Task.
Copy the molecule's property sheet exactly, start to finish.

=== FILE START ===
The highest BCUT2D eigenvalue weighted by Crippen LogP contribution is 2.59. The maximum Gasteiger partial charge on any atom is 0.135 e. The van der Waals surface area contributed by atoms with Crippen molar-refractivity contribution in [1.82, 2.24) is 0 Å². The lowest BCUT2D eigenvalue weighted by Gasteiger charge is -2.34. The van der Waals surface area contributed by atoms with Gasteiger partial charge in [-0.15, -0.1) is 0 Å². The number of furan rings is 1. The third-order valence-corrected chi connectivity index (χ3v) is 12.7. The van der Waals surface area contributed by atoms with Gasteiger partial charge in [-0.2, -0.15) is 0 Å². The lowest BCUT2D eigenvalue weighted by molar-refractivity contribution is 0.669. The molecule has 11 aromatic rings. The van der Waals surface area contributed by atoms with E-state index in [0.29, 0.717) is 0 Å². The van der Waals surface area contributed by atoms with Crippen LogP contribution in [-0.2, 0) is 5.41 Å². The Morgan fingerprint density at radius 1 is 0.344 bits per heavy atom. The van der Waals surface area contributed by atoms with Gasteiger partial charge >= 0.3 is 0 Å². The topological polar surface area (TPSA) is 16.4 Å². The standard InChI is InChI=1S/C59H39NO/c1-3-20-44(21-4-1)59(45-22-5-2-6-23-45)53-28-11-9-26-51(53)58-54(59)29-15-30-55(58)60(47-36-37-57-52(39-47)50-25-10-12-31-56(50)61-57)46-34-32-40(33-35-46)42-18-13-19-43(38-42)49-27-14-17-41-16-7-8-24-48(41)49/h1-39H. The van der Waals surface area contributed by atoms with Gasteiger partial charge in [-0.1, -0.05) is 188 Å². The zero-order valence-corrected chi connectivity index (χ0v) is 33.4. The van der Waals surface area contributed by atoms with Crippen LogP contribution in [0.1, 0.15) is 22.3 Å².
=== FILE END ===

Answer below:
The highest BCUT2D eigenvalue weighted by Crippen LogP contribution is 2.59. The maximum Gasteiger partial charge on any atom is 0.135 e. The van der Waals surface area contributed by atoms with Crippen molar-refractivity contribution in [1.82, 2.24) is 0 Å². The lowest BCUT2D eigenvalue weighted by Gasteiger charge is -2.34. The van der Waals surface area contributed by atoms with Gasteiger partial charge in [-0.15, -0.1) is 0 Å². The number of furan rings is 1. The third-order valence-corrected chi connectivity index (χ3v) is 12.7. The van der Waals surface area contributed by atoms with Gasteiger partial charge in [-0.2, -0.15) is 0 Å². The lowest BCUT2D eigenvalue weighted by molar-refractivity contribution is 0.669. The molecule has 11 aromatic rings. The van der Waals surface area contributed by atoms with E-state index in [0.29, 0.717) is 0 Å². The van der Waals surface area contributed by atoms with Crippen LogP contribution in [-0.2, 0) is 5.41 Å². The Morgan fingerprint density at radius 1 is 0.344 bits per heavy atom. The van der Waals surface area contributed by atoms with Gasteiger partial charge >= 0.3 is 0 Å². The topological polar surface area (TPSA) is 16.4 Å². The standard InChI is InChI=1S/C59H39NO/c1-3-20-44(21-4-1)59(45-22-5-2-6-23-45)53-28-11-9-26-51(53)58-54(59)29-15-30-55(58)60(47-36-37-57-52(39-47)50-25-10-12-31-56(50)61-57)46-34-32-40(33-35-46)42-18-13-19-43(38-42)49-27-14-17-41-16-7-8-24-48(41)49/h1-39H. The van der Waals surface area contributed by atoms with Gasteiger partial charge in [-0.1, -0.05) is 188 Å². The zero-order valence-corrected chi connectivity index (χ0v) is 33.4. The van der Waals surface area contributed by atoms with Crippen LogP contribution in [0.1, 0.15) is 22.3 Å².